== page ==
If that wasn't enough for Golson to improve his chances of starting in 2012 -- Kelly said afterward that he had trouble getting plays in on time -- the events of May 3 certainly did.

Tommy Rees, the only of the four signal-callers with starting experience, was charged with four misdemeanors as a result of his arrest at an off-campus house party. Police said that they had to use pepper spray to subdue Rees, who faces two counts of resisting law enforcement, in addition to minor consumption and battery.

So begins an offseason whose storyline, like last year's with Michael Floyd, will be dominated by an off-field run-in by a big-name player. Rees is due in court May 17, but his status with the Irish remains up in the air. Discipline of any kind -- even an offseason suspension -- would strongly diminish his hopes of taking the first snap Sept. 1 in Dublin, Ireland.

Kelly said after the spring game that the guy to emerge as the starter will be the one who commits to all the details in the summer. Golson and Andrew Hendrix — in addition to early enrollee Gunner Kiel — would be in much better positions to do that should Rees be dealt a ban. Regardless, leadership issue becomes an obvious question in light of the arrest.

Whoever does start should have plenty to work with in proven playmakers like Cierre Wood, Theo Riddick and Tyler Eifert. He will also be protected by an experienced offensive line, which returns four players with starting experience.

Linebacker Manti Te'o, who passed up NFL millions this offseason, returns to lead a defense that should still be strong enough up front, though a depleted cornerback corp could have benefited from playing behind an elite pass-rusher like Lynch.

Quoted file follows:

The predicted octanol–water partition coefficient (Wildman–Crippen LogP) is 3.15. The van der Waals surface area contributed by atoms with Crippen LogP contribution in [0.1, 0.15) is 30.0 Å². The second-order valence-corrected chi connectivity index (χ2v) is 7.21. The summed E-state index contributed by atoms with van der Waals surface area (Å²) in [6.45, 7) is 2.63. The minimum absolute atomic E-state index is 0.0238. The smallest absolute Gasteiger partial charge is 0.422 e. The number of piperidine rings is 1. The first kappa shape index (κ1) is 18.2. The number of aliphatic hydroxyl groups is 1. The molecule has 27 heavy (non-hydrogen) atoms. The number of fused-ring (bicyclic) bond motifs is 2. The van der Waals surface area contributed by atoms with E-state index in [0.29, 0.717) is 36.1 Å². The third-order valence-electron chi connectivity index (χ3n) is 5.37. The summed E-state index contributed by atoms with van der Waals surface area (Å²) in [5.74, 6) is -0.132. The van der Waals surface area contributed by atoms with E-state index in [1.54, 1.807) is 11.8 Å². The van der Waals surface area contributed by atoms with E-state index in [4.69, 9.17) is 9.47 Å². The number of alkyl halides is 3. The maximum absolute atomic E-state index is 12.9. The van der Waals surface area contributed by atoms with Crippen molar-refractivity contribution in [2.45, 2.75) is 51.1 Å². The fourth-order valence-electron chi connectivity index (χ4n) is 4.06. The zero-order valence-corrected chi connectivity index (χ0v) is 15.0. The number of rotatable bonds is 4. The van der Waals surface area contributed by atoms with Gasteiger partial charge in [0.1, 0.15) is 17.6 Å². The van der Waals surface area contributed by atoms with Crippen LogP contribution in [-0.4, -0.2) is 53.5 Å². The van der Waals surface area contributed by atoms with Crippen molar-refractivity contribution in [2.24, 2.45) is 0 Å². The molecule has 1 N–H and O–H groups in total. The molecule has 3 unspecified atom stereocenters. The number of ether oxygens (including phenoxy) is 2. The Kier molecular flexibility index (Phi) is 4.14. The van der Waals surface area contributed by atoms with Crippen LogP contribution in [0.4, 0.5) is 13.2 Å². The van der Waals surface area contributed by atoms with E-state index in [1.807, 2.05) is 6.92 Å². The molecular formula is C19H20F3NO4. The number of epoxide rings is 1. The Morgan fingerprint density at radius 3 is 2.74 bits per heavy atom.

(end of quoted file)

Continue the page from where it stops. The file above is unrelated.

A season that begins overseas is still four months away, but the drama attached to the hip of the nation's most polarizing program has only increased with spring ball in the rearview mirror.
SOUTH BEND, Ind. — Aaron Lynch would often call Manti Te'o his big brother, the two most talented Notre Dame defensive recruits in years bonding over the high expectations and even the distance away from home that each had to deal with in college.

So Te'o was a little surprised once he heard the news Friday that Lynch would be transferring at semester's end. But the linebacker knows there is a line that should not be crossed, and he is protective of his former teammate when it comes to the vitriol Lynch has dealt with from outsiders in light of his decision to go to another school.

[+] EnlargeManti Te'o
Jeremy Brevard/US PresswireManti Te'o says he and the Irish will miss defensive end Aaron Lynch, who will be transferring at semester's end.